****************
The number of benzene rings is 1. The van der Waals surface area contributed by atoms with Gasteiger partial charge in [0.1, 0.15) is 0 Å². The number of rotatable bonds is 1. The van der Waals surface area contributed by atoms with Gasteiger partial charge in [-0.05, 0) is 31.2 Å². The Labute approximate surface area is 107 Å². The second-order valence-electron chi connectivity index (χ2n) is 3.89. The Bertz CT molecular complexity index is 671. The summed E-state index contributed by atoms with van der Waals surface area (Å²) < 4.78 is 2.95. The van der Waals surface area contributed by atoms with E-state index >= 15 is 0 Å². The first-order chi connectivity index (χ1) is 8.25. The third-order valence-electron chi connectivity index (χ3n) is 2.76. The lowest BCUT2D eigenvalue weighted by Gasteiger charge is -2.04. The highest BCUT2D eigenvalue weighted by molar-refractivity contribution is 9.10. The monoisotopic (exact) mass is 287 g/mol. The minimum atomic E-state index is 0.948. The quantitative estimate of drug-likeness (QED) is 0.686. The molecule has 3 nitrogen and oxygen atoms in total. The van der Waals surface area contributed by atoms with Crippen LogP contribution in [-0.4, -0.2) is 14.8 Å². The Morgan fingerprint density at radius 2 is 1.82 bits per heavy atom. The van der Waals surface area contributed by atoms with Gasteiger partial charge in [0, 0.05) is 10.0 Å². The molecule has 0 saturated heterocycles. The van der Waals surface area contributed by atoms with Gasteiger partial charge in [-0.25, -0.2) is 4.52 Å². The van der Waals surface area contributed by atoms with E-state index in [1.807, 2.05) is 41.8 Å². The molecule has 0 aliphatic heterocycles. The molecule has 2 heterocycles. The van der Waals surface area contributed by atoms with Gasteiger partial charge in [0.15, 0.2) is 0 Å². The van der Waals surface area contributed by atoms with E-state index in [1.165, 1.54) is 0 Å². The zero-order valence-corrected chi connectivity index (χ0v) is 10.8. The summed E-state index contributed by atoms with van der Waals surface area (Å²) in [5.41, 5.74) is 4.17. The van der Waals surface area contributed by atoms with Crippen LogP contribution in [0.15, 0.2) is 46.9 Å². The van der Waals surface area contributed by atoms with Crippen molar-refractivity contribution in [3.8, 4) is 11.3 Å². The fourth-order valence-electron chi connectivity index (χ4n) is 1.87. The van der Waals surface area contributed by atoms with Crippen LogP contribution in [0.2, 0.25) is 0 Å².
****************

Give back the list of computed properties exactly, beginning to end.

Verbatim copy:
The number of benzene rings is 1. The van der Waals surface area contributed by atoms with Gasteiger partial charge in [0.1, 0.15) is 0 Å². The number of rotatable bonds is 1. The van der Waals surface area contributed by atoms with Gasteiger partial charge in [-0.05, 0) is 31.2 Å². The Labute approximate surface area is 107 Å². The second-order valence-electron chi connectivity index (χ2n) is 3.89. The Bertz CT molecular complexity index is 671. The summed E-state index contributed by atoms with van der Waals surface area (Å²) < 4.78 is 2.95. The van der Waals surface area contributed by atoms with E-state index >= 15 is 0 Å². The first-order chi connectivity index (χ1) is 8.25. The third-order valence-electron chi connectivity index (χ3n) is 2.76. The lowest BCUT2D eigenvalue weighted by Gasteiger charge is -2.04. The highest BCUT2D eigenvalue weighted by molar-refractivity contribution is 9.10. The monoisotopic (exact) mass is 287 g/mol. The minimum atomic E-state index is 0.948. The quantitative estimate of drug-likeness (QED) is 0.686. The molecule has 3 nitrogen and oxygen atoms in total. The van der Waals surface area contributed by atoms with Crippen LogP contribution in [-0.4, -0.2) is 14.8 Å². The Morgan fingerprint density at radius 2 is 1.82 bits per heavy atom. The van der Waals surface area contributed by atoms with Gasteiger partial charge in [0, 0.05) is 10.0 Å². The molecule has 0 saturated heterocycles. The van der Waals surface area contributed by atoms with Gasteiger partial charge in [-0.25, -0.2) is 4.52 Å². The van der Waals surface area contributed by atoms with E-state index in [1.807, 2.05) is 41.8 Å². The molecule has 0 aliphatic heterocycles. The molecule has 2 heterocycles. The van der Waals surface area contributed by atoms with Gasteiger partial charge in [0.15, 0.2) is 0 Å². The van der Waals surface area contributed by atoms with E-state index in [1.165, 1.54) is 0 Å². The zero-order valence-corrected chi connectivity index (χ0v) is 10.8. The summed E-state index contributed by atoms with van der Waals surface area (Å²) in [5.41, 5.74) is 4.17. The van der Waals surface area contributed by atoms with Crippen LogP contribution in [0.15, 0.2) is 46.9 Å². The van der Waals surface area contributed by atoms with Crippen molar-refractivity contribution in [3.8, 4) is 11.3 Å². The fourth-order valence-electron chi connectivity index (χ4n) is 1.87. The van der Waals surface area contributed by atoms with Crippen LogP contribution in [0.2, 0.25) is 0 Å².